The bourbon supplies were low, so we joked about making it back to the truck for a beer run on our last night. I didn’t really want to make it back to the access point so soon, but for some reason we just kept paddling and portaging, getting closer to the truck with every step and paddle stroke. Upon hearing more thunder, we paused on a tiny campsite and set up a tarp to wait out a storm we believed was imminent, but it didn’t come, and in time we set off again to Sandy Inlet.
How anticlimactic. We were a day ahead of where we had planned to be and back at the access point and civilization much too early. We weren’t expected at the lodge until the next night, so we tried to find the cleanest campsite at Sandy Inlet which was easier said than done. The beach was a mess. Everywhere I looked I found garbage and toilet paper, cigarette butts and aluminum foil, stumps of live trees that had been cut for bonfires, spent fireworks and plastic and broken glass and bits of old rope and tent poles. We went for a beer run up to the truck and found that our stash was remarkably cold for sitting in a cooler full of water for over two weeks, which was very nice. The cooler was brought down to the beach and the beers were a wonderful treat, but I couldn’t shake a feeling of extreme sadness. I sat down in my chair and looked out at the lake while Andrew did everything: set up the tarp and tent, hung out some clothes, and generally tried to make me comfortable. I began obsessing over the state of the fire pit. It was a giant rockpile, full of trash. I began rearranging the rocks into a three-wall only to discover that I was building it right over a veritable garbage pit. Frustrated, I moved the rocks again, and then burst into tears.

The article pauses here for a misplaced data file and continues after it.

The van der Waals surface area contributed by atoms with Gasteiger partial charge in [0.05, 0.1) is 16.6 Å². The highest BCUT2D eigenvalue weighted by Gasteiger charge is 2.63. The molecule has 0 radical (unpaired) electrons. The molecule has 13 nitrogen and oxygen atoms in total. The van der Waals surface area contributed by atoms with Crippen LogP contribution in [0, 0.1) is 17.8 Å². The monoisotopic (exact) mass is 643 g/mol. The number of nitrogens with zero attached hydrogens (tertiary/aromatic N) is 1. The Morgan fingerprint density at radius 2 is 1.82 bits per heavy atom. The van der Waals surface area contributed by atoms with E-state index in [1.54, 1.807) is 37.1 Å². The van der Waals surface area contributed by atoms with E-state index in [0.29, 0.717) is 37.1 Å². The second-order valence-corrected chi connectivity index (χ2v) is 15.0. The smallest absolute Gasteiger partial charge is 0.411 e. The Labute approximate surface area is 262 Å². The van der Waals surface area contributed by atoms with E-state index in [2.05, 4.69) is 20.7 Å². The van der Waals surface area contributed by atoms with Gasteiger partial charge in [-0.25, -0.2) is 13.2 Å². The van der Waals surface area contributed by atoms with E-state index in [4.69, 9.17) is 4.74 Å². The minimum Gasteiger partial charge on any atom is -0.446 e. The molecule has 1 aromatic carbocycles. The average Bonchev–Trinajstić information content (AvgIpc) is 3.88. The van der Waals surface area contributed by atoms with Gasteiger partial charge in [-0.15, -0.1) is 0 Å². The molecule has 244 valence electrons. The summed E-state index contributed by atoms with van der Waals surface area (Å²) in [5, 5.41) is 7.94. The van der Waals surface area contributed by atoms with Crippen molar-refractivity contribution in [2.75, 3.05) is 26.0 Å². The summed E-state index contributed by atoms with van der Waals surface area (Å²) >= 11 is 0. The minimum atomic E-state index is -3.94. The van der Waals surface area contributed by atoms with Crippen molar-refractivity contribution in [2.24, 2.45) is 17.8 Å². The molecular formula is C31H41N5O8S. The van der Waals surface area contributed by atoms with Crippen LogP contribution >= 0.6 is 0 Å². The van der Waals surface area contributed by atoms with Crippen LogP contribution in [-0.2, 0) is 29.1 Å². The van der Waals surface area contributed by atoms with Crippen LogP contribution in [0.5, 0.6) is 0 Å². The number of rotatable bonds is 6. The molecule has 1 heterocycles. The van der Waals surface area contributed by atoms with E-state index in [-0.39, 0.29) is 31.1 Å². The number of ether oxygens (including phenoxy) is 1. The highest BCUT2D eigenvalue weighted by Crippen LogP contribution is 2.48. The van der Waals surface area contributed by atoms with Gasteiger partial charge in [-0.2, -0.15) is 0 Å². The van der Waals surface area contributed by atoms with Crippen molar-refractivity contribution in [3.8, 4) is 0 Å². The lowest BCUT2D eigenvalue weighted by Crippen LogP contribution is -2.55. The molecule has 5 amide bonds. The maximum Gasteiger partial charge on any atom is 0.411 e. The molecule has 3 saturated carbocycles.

I wasn’t ready for our trip to end so suddenly. It was our last night in paradise and we were camping in a landfill. Andrew didn’t know what to do with me… He had tried to make me comfortable by setting everything up but I was so upset that I yelled, “I hate this place!” and sat down in the sand, bawling. The amount of trash was overwhelming, and so was the notion that our journey was over. We shouldn’t have pushed so hard the last few days. We should have taken our time and slowed down so our last night in the wilds would be more special. I was so miserable.